Waldo — Home Alone

For the first time since adopting our cat 18 months ago, we needed to go out of town. We placed our two dogs in a crate-free kennel and flew away, leaving Waldo in the care of a pet sitter. I realized not long before we left that Waldo had not been left alone–with neither dogs nor people–for any longer than four hours since coming to us from the Virginia Beach SPCA.

My anthropomorphic tendencies went into overdrive. I feared he would think we had deserted him like his previous family had done and that he’d never see us again. I worried he wouldn’t eat or that he’d sit in the dining room window continuously crying, as he does when my husband takes the dogs out for their dinner time walk. (If I’m in another room and call to him, Waldo comes running and stays until they return.)

Despite being a cat with his typical high-level of independence–except at dinner time–I have applied to him not only human characteristics, but also those of a dog. We had lived with only dogs for so long, it just happened.  Thus, I presume a level of neediness akin to a dog rather than to a cat. (Although, we’ve never had a problem with the dogs wanting to drink out of the toilet, we do with this cat.)

Therefore, because Waldo sleeps in our bed at night, I wanted to have someone stay at the house to sleep with him, to lessen the trauma I just knew he would suffer by our being gone. I gratefully received my daily text messages from Judy, with her notes and pictures of Waldo doing his normal things. I was still concerned about him, but did feel better.

Once home, though, I learned Judy had needed to go hunting for Waldo in the middle of the night. He had retreated to his own bed in our closet and was sound asleep–all by himself.

I should have known better…


[This first appeared as the “Editor’s Notes” in the February/March 2012 issue of Pet Tails.]


If patience is a virtue, then caring for animals can help make us virtuous.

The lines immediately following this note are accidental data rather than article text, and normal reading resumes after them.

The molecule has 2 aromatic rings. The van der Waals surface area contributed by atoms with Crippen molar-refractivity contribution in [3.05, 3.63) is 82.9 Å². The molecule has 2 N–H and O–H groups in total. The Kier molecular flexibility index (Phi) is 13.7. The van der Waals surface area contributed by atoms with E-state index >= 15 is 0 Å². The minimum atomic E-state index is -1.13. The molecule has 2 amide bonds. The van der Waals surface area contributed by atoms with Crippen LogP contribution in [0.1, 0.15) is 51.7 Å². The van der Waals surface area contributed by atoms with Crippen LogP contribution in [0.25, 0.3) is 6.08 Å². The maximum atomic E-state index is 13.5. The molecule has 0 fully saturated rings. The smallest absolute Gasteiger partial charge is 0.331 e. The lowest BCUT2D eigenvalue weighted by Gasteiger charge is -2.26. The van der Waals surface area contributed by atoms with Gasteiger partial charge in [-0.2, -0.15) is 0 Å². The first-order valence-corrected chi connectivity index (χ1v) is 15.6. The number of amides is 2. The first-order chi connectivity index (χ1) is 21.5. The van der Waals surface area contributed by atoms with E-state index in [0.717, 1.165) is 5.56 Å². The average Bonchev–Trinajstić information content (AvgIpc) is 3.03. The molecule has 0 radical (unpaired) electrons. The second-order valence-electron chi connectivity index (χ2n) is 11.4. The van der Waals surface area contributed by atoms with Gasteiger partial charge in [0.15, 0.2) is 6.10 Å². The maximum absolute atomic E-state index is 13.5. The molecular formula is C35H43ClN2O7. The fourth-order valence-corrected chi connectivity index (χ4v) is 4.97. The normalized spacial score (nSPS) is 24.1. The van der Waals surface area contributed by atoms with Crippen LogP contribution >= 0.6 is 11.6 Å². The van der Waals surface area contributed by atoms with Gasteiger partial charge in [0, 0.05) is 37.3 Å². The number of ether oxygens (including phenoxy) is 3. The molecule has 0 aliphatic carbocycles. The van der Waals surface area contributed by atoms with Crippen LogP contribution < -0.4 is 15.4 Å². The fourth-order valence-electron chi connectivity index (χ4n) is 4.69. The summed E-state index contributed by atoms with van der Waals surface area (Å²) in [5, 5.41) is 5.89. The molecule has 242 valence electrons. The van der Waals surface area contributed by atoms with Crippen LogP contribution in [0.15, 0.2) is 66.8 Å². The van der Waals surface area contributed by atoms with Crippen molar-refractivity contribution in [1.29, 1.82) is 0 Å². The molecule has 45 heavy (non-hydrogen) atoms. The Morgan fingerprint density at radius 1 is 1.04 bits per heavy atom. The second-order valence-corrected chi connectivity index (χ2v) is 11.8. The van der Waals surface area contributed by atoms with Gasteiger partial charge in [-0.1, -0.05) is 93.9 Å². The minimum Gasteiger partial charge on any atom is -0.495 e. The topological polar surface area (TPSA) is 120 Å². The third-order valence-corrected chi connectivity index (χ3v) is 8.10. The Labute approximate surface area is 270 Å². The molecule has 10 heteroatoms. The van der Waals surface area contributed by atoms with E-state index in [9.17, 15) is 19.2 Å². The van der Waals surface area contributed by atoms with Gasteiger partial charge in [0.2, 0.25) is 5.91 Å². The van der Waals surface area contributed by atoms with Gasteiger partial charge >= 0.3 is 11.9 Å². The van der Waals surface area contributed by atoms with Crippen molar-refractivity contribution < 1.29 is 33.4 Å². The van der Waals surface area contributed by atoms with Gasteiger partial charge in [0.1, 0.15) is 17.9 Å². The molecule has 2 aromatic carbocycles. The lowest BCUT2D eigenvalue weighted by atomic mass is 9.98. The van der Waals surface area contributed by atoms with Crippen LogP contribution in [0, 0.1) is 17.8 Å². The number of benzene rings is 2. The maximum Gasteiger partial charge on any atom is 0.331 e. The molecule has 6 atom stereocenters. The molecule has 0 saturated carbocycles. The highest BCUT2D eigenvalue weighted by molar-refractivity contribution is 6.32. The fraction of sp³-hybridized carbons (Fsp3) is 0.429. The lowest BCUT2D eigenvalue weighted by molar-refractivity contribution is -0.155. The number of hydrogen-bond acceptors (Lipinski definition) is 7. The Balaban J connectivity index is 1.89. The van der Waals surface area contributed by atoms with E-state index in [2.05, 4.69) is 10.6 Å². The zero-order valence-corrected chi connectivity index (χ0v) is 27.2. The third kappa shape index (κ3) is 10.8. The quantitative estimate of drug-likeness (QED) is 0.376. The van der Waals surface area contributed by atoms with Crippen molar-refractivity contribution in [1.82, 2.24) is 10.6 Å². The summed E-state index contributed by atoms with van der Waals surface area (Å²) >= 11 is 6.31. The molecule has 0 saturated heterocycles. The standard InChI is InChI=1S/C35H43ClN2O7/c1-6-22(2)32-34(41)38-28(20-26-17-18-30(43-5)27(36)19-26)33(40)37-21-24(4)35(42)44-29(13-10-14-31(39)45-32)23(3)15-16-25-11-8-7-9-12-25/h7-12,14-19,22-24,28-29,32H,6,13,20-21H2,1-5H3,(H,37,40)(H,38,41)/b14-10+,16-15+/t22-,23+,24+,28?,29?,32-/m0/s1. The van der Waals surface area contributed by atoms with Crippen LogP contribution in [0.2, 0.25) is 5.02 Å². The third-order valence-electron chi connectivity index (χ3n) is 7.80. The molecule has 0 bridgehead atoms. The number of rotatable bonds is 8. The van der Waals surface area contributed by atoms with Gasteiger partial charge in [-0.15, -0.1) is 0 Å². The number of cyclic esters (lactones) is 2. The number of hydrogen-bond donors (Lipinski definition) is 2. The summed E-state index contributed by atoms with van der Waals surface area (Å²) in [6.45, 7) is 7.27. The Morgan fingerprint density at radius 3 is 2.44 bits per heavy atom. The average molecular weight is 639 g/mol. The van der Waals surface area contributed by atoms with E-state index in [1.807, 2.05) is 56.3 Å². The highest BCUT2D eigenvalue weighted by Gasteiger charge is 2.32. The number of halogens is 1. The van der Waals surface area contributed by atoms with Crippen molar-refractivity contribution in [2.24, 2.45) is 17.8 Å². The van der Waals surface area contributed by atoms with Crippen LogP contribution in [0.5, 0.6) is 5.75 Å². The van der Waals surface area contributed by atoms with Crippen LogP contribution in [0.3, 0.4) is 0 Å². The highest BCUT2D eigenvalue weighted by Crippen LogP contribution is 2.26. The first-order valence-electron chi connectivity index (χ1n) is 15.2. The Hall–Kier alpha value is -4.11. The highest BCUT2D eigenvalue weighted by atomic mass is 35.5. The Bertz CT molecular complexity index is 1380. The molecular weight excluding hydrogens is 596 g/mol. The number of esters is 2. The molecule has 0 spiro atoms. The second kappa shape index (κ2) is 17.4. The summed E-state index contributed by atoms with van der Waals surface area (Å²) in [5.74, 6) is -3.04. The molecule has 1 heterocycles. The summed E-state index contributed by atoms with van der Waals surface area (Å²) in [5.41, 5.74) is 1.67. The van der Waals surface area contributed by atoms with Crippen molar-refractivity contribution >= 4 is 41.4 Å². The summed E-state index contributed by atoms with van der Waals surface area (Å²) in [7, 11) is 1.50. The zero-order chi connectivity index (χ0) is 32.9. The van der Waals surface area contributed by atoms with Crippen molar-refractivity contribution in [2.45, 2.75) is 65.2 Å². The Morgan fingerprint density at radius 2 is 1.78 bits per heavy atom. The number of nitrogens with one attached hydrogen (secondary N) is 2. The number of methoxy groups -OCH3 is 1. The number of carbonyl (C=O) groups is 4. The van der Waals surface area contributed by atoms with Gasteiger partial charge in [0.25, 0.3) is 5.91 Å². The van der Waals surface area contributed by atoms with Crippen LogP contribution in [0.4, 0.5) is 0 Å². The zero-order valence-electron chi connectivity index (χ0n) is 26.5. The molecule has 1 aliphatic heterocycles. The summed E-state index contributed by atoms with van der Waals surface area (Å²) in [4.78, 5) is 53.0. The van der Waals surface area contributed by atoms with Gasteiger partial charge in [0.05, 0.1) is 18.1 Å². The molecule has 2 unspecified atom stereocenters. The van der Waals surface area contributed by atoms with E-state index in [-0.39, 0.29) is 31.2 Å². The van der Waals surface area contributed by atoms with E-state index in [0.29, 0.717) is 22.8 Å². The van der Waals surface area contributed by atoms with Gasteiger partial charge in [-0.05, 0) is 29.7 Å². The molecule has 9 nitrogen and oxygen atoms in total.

I was far from virtuous one recent morning as my first coffee awaited my return from the daily ritual of walking the dogs as soon as I roll out of bed. A cold wind sweeping off a pond did nothing to improve my mood as I stood waiting at yet another patch of innocuous grass as both Labradors intensely sniffed, oblivious to my scowl and growing impatience.

I know that the life expectancy for my two large dogs is relatively short—one now ten and the other nine—and I should not be wasting any of the time we spend together in an impatient state. Later that cold day I realized it was the 7th anniversary of the passing of our golden retriever, Jake; he had been twelve. I resolved then to have more patience with Baxter and Cole, even when stopping for the umpteenth time during our morning walk. Besides it is a new year, an appropriate time for making resolutions.
Cole, Baxter, & Waldo
Our cat Waldo entered our lives last October and he, too, is now teaching us about patience. One of the first lessons came when trying to find items he enjoyed scratching other than the living room chairs and dining room seat cushions. Not only did we need to find the correct item, but we also needed to determine the correct location for it. The patience part came in the waiting for the absence of inappropriate scratching. It took several weeks before we were no longer awoken at 3 AM to the ripping sounds of cloth being shredded.

A new lesson in patience is on-going. Two weeks ago, Waldo stopped eating. We now have a plethora of cat foods in the pantry closet. After a couple meals of wolfing down a particular brand, Waldo decides he no longer wants it. I’ve had as many as four different ones open in front of him before he decides on one. Our vet suggested adding clam juice, which does help the appeal of a waning liking for a particular brand, but not permanently. (We need to have patience as we figure out what is going on…)